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      In vitro thermal inactivation of a temperature-sensitive sigma subunit mutant (rpoD800) of Escherichia coli RNA polymerase proceeds by aggregation.

      The Journal of Biological Chemistry

      DNA-Directed RNA Polymerases, antagonists & inhibitors, Escherichia coli, enzymology, Glycerol, pharmacology, Hot Temperature, Kinetics, Macromolecular Substances, Microscopy, Electron, Mutation, Osmolar Concentration, Rho Factor, genetics, metabolism, Sodium Chloride, Transcription Factors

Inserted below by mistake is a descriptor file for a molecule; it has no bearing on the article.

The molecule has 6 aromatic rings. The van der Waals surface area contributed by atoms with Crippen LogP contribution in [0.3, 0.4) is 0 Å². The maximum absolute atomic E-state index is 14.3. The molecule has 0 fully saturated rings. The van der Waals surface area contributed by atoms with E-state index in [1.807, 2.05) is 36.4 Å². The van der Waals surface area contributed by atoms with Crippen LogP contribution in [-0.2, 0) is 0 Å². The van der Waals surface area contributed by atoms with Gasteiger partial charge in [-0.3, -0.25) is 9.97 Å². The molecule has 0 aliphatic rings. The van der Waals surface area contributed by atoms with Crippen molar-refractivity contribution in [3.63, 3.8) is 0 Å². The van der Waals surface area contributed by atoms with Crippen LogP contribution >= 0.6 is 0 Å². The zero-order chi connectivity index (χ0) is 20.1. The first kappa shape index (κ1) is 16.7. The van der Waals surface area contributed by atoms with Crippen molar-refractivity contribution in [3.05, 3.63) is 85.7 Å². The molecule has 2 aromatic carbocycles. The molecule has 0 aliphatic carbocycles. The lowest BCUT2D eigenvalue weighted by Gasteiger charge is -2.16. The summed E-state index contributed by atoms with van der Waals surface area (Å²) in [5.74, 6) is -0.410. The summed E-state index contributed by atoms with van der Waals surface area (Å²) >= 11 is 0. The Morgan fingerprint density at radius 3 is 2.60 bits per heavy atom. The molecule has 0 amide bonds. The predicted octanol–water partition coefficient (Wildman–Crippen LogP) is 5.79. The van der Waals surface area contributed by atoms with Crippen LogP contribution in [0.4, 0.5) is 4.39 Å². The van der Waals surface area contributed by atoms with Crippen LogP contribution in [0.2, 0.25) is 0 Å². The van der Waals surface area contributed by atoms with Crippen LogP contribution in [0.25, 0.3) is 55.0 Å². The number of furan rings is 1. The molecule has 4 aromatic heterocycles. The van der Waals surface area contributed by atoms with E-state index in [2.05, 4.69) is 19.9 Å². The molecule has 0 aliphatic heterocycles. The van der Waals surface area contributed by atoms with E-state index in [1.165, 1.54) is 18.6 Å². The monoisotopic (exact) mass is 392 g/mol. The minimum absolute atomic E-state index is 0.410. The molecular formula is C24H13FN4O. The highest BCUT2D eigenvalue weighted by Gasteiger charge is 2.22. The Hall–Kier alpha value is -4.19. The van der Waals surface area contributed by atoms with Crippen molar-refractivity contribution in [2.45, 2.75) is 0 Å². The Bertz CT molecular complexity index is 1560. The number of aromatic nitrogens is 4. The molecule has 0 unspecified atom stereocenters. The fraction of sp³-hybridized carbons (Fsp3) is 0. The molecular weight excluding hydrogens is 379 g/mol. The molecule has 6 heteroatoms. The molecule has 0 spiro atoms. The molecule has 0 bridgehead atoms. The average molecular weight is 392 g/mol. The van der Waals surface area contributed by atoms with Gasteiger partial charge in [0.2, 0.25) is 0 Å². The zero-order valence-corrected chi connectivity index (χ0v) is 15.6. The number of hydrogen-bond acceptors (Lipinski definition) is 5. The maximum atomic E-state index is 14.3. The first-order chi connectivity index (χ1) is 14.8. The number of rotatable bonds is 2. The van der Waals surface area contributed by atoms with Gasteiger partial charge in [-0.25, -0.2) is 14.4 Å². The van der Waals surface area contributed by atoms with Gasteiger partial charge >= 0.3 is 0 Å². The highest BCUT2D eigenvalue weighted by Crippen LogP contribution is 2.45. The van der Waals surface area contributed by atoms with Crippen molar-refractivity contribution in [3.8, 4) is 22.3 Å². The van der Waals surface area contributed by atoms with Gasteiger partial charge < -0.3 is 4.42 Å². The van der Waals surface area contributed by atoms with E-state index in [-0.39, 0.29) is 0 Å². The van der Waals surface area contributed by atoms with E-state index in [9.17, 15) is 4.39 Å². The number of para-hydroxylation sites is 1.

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          A temperature-sensitive mutant sigma subunit (rpoD800) purified from Escherichia coli was inactivated in vitro by temperatures in excess of 37 degrees C whereas wild type sigma remained stable up to 49 degrees C. Both temperature-sensitive and wild type sigma formed multimeric aggregates upon thermal inactivation which were visualized by electron microscopy as polymeric chains. Conditions favoring sigma monomer (low sigma concentration and binding to core polymerase) protected temperature-sensitive sigma from heat inactivation. Full activity was recovered from inactivated temperature-sensitive sigma aggregates by incubation in a buffer containing 6 M guanidine HCl and subsequent removal of denaturant by dilution. Both wild type and temperature-sensitive sigma recovered full activity levels, retaining their characteristic thermal inactivation temperatures after denaturation in 6 M guanidine HCl and renaturation. Transcription of T4 DNA by RNA polymerase containing the rpoD800 mutant sigma subunit remained undiminished for 10 min after shift up to 46 degrees C but was almost completely inhibited within the following 10 to 15 min.

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